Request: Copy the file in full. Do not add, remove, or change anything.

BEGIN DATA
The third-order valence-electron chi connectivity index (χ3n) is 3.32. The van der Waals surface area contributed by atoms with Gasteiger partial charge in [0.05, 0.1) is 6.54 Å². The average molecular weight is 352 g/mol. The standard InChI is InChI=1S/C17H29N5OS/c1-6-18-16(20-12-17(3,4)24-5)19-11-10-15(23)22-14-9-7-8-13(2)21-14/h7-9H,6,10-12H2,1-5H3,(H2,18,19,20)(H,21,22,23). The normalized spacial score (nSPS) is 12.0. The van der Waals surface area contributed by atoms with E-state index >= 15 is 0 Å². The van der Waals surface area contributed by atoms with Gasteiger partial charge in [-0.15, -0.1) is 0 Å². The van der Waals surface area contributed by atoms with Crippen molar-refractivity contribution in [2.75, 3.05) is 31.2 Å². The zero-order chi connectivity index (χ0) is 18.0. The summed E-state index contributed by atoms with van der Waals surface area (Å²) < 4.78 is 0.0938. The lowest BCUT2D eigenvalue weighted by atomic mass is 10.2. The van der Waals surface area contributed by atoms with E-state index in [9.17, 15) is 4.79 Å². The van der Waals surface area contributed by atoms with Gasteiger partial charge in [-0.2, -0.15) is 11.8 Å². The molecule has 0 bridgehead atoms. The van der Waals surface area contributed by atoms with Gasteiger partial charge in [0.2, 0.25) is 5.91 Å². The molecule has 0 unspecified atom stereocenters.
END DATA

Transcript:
The third-order valence-electron chi connectivity index (χ3n) is 3.32. The van der Waals surface area contributed by atoms with Gasteiger partial charge in [0.05, 0.1) is 6.54 Å². The average molecular weight is 352 g/mol. The standard InChI is InChI=1S/C17H29N5OS/c1-6-18-16(20-12-17(3,4)24-5)19-11-10-15(23)22-14-9-7-8-13(2)21-14/h7-9H,6,10-12H2,1-5H3,(H2,18,19,20)(H,21,22,23). The normalized spacial score (nSPS) is 12.0. The van der Waals surface area contributed by atoms with E-state index >= 15 is 0 Å². The van der Waals surface area contributed by atoms with Gasteiger partial charge in [-0.15, -0.1) is 0 Å². The van der Waals surface area contributed by atoms with Crippen molar-refractivity contribution in [2.75, 3.05) is 31.2 Å². The zero-order chi connectivity index (χ0) is 18.0. The summed E-state index contributed by atoms with van der Waals surface area (Å²) < 4.78 is 0.0938. The lowest BCUT2D eigenvalue weighted by atomic mass is 10.2. The van der Waals surface area contributed by atoms with E-state index in [9.17, 15) is 4.79 Å². The van der Waals surface area contributed by atoms with Gasteiger partial charge in [-0.2, -0.15) is 11.8 Å². The molecule has 0 bridgehead atoms. The van der Waals surface area contributed by atoms with Gasteiger partial charge in [0.2, 0.25) is 5.91 Å². The molecule has 0 unspecified atom stereocenters.